Zimbabwe will retain its status as a must-see international hunting destination
Emmanuel Koro, Analysis
DESPITE the disruptive waves of the Covid-19 pandemic that continue to result in overseas travel bans, the Safari Operators Association of Zimbabwe (SOAZ) plans to launch a vigorous campaign in 2022 to maintain Zimbabwe’s status as one of Africa’s most attractive hunting destinations.
International hunting has emerged as one of the most promising industries whose revenues have great potential to support wildlife and habitat conservation in hunting areas of southern Africa, including Zimbabwe. At the same time, it can finance the development of rural infrastructure.
The benefits of international hunting have therefore enabled rural communities to coexist with and value wildlife more and, in turn, continue to perceive the need to conserve it as well as its habitat.
Therefore, SOAZ’s drive to continue promoting Zimbabwe as a must-see international hunting destination for hunters around the world has great potential to increase funding for wildlife.
It also promotes habitat conservation as well as the socio-economic development of hunting communities scattered across the country.
“In Zimbabwe, we have sought to open up new source markets, in particular Central Europe and Russia, with the aim of reducing over-reliance on limited source markets,” said SOAZ President, Dr Emmanuel Fundira.
“As an organization, we always make sure to attend all major hunting shows (marketing platforms) and this level of ongoing interaction helps maintain knowledge of the destination.”
Dr Fundira also confirmed that SOAZ will also market Zimbabwe as one of Africa’s most attractive international destinations in Dallas, Texas early next year at the International Hunting Convention, where most countries Africans will market their hunts before the start of the hunting season in April 2022..
He said that international hunting revenues “served as a source of funding for state agencies” and that the hunting industry continued to contribute to habitat conservation and “was also helping to control blasts. of the wild population “.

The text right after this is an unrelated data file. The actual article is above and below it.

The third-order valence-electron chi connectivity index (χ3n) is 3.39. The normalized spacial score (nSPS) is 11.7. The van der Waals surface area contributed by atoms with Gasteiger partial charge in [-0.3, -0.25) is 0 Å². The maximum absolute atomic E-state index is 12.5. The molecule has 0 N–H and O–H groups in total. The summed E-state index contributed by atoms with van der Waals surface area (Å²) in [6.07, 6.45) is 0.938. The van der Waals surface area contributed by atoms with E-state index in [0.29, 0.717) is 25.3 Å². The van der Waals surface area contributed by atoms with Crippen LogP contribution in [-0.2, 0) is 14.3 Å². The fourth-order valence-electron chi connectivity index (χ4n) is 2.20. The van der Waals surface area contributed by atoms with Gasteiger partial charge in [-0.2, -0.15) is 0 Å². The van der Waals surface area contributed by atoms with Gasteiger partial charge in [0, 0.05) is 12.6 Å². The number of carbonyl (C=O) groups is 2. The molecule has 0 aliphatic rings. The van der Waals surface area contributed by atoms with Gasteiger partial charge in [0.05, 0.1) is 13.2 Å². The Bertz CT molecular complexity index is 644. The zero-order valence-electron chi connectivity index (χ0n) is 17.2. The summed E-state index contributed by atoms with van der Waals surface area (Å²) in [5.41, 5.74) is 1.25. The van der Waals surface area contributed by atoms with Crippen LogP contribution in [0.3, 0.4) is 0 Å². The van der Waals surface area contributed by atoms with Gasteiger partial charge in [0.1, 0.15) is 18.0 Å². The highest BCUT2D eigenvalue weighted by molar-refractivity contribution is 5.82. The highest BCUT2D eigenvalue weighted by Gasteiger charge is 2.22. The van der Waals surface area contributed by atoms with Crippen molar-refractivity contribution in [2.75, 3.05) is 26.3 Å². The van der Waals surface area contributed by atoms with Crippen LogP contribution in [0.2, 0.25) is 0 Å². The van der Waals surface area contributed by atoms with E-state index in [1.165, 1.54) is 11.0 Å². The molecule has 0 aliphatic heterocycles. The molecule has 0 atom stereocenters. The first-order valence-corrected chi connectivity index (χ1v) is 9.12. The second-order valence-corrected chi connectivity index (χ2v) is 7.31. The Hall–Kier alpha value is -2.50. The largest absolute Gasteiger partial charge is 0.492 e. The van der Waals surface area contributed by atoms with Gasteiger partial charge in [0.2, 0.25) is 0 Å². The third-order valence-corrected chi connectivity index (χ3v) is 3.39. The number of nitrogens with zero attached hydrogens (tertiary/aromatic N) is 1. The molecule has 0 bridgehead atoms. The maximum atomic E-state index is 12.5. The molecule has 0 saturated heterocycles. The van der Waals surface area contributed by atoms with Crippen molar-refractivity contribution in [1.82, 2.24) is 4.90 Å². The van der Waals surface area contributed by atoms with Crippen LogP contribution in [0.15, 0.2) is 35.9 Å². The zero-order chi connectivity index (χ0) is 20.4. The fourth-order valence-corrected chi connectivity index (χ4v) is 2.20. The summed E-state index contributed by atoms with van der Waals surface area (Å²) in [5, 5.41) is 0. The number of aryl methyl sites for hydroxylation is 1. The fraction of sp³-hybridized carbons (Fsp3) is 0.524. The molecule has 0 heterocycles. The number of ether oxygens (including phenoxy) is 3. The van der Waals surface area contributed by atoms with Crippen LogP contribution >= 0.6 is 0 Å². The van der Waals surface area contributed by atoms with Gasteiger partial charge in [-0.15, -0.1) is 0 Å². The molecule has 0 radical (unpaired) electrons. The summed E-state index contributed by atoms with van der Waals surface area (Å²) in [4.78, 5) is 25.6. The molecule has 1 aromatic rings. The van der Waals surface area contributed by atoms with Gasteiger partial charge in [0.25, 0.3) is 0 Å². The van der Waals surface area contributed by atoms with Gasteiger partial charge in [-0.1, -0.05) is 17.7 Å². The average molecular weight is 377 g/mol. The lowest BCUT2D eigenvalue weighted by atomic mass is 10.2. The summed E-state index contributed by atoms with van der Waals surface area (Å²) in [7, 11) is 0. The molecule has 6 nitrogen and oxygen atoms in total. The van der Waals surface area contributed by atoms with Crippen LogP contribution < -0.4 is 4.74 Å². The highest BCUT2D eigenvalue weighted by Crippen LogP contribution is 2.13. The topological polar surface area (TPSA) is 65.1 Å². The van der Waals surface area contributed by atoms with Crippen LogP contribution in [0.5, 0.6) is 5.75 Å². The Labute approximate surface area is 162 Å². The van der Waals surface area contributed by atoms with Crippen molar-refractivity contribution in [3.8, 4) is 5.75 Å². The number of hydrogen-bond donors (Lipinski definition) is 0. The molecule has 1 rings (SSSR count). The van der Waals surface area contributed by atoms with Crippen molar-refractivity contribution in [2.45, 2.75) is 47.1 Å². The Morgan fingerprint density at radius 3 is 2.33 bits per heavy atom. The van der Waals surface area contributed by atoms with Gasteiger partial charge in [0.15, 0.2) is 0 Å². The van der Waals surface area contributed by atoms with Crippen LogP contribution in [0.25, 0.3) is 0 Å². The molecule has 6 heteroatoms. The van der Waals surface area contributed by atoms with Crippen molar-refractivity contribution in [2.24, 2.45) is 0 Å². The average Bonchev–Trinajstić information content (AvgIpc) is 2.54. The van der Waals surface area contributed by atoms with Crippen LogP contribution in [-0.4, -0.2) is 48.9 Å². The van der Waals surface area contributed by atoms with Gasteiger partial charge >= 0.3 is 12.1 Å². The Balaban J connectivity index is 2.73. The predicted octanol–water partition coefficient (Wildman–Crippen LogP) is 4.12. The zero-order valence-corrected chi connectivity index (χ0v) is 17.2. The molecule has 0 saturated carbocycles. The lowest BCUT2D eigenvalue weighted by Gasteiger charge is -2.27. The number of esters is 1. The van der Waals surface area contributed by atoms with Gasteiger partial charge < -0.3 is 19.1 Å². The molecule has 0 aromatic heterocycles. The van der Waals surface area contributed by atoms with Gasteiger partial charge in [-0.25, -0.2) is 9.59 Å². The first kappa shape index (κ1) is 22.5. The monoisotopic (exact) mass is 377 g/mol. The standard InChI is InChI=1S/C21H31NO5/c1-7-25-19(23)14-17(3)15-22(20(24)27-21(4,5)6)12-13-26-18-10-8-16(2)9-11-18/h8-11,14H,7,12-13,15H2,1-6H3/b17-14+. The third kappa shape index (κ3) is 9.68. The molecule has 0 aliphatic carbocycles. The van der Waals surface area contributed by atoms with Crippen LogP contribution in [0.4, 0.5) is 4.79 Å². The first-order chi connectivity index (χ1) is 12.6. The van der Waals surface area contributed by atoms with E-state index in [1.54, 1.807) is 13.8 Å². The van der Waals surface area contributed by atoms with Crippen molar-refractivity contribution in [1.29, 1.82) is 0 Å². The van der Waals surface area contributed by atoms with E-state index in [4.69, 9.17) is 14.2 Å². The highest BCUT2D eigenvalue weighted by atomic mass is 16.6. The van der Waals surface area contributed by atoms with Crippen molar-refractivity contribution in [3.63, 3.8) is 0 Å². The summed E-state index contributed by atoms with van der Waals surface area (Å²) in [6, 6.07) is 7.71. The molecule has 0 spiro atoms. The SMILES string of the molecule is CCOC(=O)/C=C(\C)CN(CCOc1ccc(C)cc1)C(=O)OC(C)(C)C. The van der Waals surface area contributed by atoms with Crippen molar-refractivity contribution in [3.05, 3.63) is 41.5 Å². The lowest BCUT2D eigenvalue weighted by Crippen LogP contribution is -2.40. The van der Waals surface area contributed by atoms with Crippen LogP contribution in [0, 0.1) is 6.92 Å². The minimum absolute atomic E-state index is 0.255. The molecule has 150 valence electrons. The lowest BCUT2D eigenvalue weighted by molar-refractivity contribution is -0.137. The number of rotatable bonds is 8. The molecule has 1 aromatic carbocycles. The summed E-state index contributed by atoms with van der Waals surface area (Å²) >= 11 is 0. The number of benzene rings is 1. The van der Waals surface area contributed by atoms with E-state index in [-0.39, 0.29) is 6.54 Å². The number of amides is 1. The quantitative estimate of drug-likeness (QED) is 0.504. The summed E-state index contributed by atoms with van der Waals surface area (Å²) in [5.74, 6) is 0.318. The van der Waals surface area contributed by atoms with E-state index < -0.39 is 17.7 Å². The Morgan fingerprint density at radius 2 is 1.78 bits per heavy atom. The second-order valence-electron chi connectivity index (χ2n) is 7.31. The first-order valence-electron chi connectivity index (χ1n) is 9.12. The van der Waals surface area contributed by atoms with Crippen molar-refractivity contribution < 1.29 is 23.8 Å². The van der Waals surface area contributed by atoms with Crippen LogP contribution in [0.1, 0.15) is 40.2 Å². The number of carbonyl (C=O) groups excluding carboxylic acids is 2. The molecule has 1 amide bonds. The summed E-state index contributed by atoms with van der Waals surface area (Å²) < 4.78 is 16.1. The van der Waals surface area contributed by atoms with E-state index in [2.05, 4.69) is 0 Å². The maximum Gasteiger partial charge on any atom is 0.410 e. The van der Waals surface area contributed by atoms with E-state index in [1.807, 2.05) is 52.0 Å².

SOAZ members include safari hunting companies / outfitters and professional hunters and guides who reinvest in any areas they operate by engaging in wildlife and habitat conservation initiatives.
“Good examples include the Save and Bubye conservancies and of course most if not all of the CAMPFIRE projects,” said Dr Fundira.
For international hunting to survive, it is necessary to ensure conservation of wildlife and habitat.
As a result, SOAZ and its partners such as the Zimbabwe Professional Guides Association (ZPGA) have worked with Zimbabwean hunting communities to conserve wildlife and its habitat.
In a statement released this month, the ZPGA said one of its short-term anti-poaching efforts included removing disused telephone wires along the boundaries of Hwange National Parks, working with many other interested and dedicated partners. If the wire had not been removed, “it might have been used to trap animals.”
“The idea was conceived as a way for members of the Professional Guides Association of Zimbabwe (ZPGA) to give back to wildlife conservation and at the same time spend time outdoors that they love.” ZPGA Vice President John Laing said.